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Blog : Posts tagged with 'learning'

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New World

In which FP jumbles the letters up


K was digging through her boxes of zines last night, hunting for something, and came across one she thought I’d find interesting. She passed it over. It was The Dvorak Zine – “changing the world, one keyboard at a time”.

I’ve heard of the Dvorak keyboard before. It’s a keyboard layout specifically designed to make typing quicker, and easier to learn. I’d never bothered, though, to investigate it, and find out what the layout actually is. The zine, though, is cunningly designed. The back page is a keyboard map; you prop it up on your desk and start typing away.

I’m not a proper typist. I’ve never learned to touch-type. My typing is pretty fast for someone who can’t type; but really it’s nothing more than very fast two-finger typing. As a result, it’s riddled with mistakes, and I spend more time going back and correcting what I’ve done than it takes to type the words in the first place. The Dvorak keyboard, though, seems specifically designed for touch-typing – and, looking at keys that type different letters to the letters printed on them would just be far too confusing for me. So, I thought: an ideal opportunity. Why don’t I learn?

So, this morning, I set the zine up on my desk, and switched the keyboard mode over. Put my fingers on the home keys, and started typing: one letter at a time.

It was slow, of course it was. But, as promised, it was surprising how quick it was to pick up. Within a couple of hours, it was quicker to type without looking at the keyboard map than to use it. This might actually work.

To be honest: I haven’t used it to type this. I did want to get something productive done today, so after 3 hours or so of Dvorak typing I switched back to the traditional layout. I don’t want to lose my ability to type the old way, after all: we don’t have a Dvorak typewriter and we’re unlikely to find one. I’m very pleased with how quickly I’ve been able to pick Dvorak up, though. What mostly slows me down is: like most people, I think in terms of words rather than letters. I seem to mostly type using my muscle memory of whole words and word fragments. Switching to Dvorak, I can easily remember where all the common letters are and which finger to use for them: but then I have to spell each word out in my head to type it. Training myself to type in words, without thinking about the spelling, will take some time.

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Upgrade

In which I try to update the site


An administrative note: I’ve just upgraded the site to WordPress 2.7, the new, latest version, before I start on the planned epic redesign. And: it’s different. To you, the site itself should look just the same as before. On the underside, writing and managing the site, it looks completely different. I’m all-at-sea. Everything has moved about, and it’s going to take me a few days to relearn how to work the thing. That’s upgrades for you.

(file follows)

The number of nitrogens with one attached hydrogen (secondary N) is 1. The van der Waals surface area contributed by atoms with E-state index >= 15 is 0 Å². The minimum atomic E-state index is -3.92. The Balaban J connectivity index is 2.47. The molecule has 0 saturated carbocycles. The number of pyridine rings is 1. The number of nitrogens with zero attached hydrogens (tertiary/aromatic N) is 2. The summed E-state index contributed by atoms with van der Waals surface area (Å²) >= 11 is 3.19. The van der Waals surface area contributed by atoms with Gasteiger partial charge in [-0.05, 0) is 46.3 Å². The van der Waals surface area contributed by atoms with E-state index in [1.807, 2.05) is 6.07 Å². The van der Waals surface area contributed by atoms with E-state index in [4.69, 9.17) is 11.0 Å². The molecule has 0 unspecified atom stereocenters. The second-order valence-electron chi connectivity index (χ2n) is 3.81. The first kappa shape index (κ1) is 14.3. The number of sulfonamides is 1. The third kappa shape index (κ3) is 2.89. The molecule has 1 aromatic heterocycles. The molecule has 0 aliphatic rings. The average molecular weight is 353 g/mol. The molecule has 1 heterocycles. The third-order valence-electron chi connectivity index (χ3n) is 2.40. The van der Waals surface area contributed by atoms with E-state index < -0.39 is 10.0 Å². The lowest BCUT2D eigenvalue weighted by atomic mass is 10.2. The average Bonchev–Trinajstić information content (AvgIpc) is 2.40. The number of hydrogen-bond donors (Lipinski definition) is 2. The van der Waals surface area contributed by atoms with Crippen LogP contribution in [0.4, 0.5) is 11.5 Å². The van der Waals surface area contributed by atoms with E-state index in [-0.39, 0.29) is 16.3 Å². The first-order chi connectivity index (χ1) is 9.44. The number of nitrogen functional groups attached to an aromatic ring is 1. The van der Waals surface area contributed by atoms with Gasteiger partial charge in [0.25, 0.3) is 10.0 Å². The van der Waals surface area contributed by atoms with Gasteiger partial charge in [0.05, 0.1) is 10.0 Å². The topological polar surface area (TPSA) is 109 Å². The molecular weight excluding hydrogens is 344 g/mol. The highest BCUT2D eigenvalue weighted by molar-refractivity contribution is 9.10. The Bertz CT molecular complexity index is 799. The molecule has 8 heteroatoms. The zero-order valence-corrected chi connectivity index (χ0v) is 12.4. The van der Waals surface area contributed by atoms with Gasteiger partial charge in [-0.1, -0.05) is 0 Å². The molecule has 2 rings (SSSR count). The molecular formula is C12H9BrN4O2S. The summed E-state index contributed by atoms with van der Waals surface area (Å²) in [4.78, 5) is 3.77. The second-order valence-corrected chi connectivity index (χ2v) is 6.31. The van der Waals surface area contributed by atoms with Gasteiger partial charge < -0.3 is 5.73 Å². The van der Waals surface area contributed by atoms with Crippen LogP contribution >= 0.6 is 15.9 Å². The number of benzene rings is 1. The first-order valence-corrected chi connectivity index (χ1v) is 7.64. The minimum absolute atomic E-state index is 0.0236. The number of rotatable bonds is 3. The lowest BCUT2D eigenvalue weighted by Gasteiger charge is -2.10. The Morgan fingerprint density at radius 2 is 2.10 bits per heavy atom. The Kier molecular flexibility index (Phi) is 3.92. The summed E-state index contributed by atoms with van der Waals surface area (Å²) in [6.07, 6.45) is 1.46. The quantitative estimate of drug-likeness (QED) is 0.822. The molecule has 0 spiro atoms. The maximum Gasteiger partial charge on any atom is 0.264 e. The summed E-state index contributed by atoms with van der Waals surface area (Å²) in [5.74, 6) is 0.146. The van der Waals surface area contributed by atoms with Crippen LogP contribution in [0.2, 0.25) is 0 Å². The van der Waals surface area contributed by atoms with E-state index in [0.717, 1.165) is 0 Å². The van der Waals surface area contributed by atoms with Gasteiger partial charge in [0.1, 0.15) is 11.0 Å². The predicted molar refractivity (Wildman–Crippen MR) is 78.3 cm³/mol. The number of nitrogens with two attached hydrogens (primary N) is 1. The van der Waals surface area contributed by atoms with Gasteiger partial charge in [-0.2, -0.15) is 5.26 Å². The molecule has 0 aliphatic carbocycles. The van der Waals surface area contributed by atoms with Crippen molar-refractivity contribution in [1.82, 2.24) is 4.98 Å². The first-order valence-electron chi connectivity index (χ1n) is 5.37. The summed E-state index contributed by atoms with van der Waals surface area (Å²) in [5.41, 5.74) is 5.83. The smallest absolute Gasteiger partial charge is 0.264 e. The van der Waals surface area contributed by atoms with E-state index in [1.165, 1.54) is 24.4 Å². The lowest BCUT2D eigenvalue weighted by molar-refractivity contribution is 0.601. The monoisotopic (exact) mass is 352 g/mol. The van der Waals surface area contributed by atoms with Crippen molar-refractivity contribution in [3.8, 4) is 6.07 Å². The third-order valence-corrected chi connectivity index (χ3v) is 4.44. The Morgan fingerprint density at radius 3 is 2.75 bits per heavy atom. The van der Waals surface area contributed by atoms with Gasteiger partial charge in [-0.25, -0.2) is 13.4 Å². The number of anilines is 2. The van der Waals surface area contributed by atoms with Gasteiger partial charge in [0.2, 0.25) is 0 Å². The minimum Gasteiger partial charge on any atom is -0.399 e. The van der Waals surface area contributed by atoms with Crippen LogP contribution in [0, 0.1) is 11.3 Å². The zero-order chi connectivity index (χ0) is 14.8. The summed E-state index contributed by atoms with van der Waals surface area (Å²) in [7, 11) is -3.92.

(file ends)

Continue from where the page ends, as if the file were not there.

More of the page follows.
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Voodoo terminology

In which we speculate on understanding, and on pretending to understand


There are three types of people that I’ve always had to deal with at work. By extension, there are probably three types of people in the world, because I’m sure that none of the places I’ve worked at have been particularly unusual. There are three types of people in the world, and they can be divided like so: those who know what they are talking about; those who don’t know what they’re talking about, and admit it; and those who don’t know what they’re talking about, but are desperate to hide it.

There are two ways I could look at this. One, being uncharitable: they know they don’t know what they’re talking about, and are just trying to hide that.

The charitable view, though: I don’t think some people realise that words do have meanings, precise meanings. They’ve heard people who do know what they’re doing talking, and they want to fit in, so they string together words they’ve heard other people use, in ways that make grammatical sense, without noticing that they are making completely meaningless sentences. Maybe they think that this is the way normal humans talk. Maybe they think that if they use a word that they’re not sure of the meaning of, its meaning will change to suit them. Essentially, though, they’re behaving like small children: imitating without understanding.